By Joe Talora, local democracy reporter
Waking watches in buildings seen as fire risks in the wake of the Grenfell disaster are costing Londoners an average of £12 million a month, – more than the rest of England.
Data from the Government has found that the mean average cost of a waking watch in London is £20,433 a month per building, compared to £15,279 in the rest of the country. There are 590 buildings in the capital that require a waking watch.
Buildings that are identified as fire risks, for example because of dangerous cladding, require a waking watch to patrol the building and alert residents if there is a fire. Many also require other measures such as communal fire alarm systems.
Andrew Dismore, chair of the London Assembly fire, resilience and emergency planning committee, said it is “a scandal wrapped into a tragedy” that Londoners are paying more than the rest of the country for waking watches.
Mr Dismore said: “The whole cladding crisis has been appalling for those people stuck in the middle but to then insult Londoners further by making them pay a third more for waking watches compared to what the rest of England pays is disgraceful.
“Being in a high-rise and unable to move because of the current cladding crisis is bad enough.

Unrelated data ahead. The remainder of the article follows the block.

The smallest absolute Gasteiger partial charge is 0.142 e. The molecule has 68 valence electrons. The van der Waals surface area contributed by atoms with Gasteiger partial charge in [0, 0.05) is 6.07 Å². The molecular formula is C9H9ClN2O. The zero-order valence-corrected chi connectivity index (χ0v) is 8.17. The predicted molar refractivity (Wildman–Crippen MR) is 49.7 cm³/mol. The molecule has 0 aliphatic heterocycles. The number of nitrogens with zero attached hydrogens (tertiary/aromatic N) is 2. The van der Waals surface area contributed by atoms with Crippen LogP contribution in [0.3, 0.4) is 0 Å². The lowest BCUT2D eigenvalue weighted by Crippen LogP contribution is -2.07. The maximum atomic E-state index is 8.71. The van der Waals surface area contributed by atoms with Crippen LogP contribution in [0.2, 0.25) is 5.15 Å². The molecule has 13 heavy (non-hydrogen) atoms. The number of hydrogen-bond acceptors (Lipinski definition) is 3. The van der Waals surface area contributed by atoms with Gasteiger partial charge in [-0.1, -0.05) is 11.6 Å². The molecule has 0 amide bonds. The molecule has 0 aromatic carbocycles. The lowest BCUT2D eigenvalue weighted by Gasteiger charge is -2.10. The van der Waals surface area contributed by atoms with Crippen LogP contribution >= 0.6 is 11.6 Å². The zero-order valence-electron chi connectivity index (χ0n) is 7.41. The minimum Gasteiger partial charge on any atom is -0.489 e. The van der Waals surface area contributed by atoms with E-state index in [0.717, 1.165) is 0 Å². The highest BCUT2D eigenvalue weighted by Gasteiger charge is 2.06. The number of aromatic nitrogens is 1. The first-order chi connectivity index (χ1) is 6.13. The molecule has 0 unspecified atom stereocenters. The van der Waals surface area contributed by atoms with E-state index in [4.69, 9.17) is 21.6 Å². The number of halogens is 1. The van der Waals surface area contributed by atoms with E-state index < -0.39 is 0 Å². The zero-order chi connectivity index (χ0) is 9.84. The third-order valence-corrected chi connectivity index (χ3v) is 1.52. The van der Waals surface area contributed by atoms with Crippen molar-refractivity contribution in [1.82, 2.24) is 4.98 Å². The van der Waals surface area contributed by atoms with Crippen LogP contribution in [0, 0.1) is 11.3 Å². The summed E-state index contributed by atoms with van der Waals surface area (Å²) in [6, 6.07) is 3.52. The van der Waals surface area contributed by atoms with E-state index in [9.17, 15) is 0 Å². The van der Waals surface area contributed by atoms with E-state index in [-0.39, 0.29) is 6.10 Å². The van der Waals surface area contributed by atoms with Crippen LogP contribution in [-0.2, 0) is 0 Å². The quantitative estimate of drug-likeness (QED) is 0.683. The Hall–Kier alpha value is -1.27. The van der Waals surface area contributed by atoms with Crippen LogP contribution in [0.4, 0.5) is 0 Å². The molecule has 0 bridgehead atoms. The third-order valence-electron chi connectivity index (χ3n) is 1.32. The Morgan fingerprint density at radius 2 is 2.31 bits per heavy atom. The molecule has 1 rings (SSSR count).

“To be unable to sell your home, be forced into paying for cladding to be removed, and pay for waking watches at rates far higher than the rest of the country to keep you safe is a scandal wrapped into a tragedy.
“Our committee has heard from Londoners who are potentially facing bankruptcy because of this.”
Earlier this week, the Government announced an additional £3.5 billion for the removal of unsafe cladding in buildings above 18 metres, but was criticised as “shameful” for suggesting that residents in smaller buildings take out loans to fix safety defects.
The new funding also failed to address the various other issues facing residents in buildings deemed to be fire risks, including the costs of waking watches and other temporary safety measures.
At last night’s People’s Question Time, London Mayor Sadiq Khan spoke about the cladding crisis and said, “the Government has got to step in, nobody else can”.
Mr Khan said: “It’s not just about cladding, it’s other concerns around the safety of the building that you have. It could be because you’re paying for a waking watch. It could be because you can’t sell.
“The money announced (on Wednesday), welcome though it is, only helps those above 18 metres, and with cladding. It doesn’t pay for all the other remediation work required.”
The Mayor of London added that the Government should “pay in advance” to fix fire safety defects and then “later on they can argue with the landowner about reimbursing them”.
Last year, the Government announced the £30 million Waking Watch Relief Fund to cover the cost of replacing waking watches with fire alarm systems in high-risk buildings.
In its report into the cladding crisis, the Fire, Resilience and Emergency Planning Committee found that many high-risk buildings with fire alarms still require a waking watch and it recommended that the Government extend the fund to cover all temporary safety measures until defects could be fixed.
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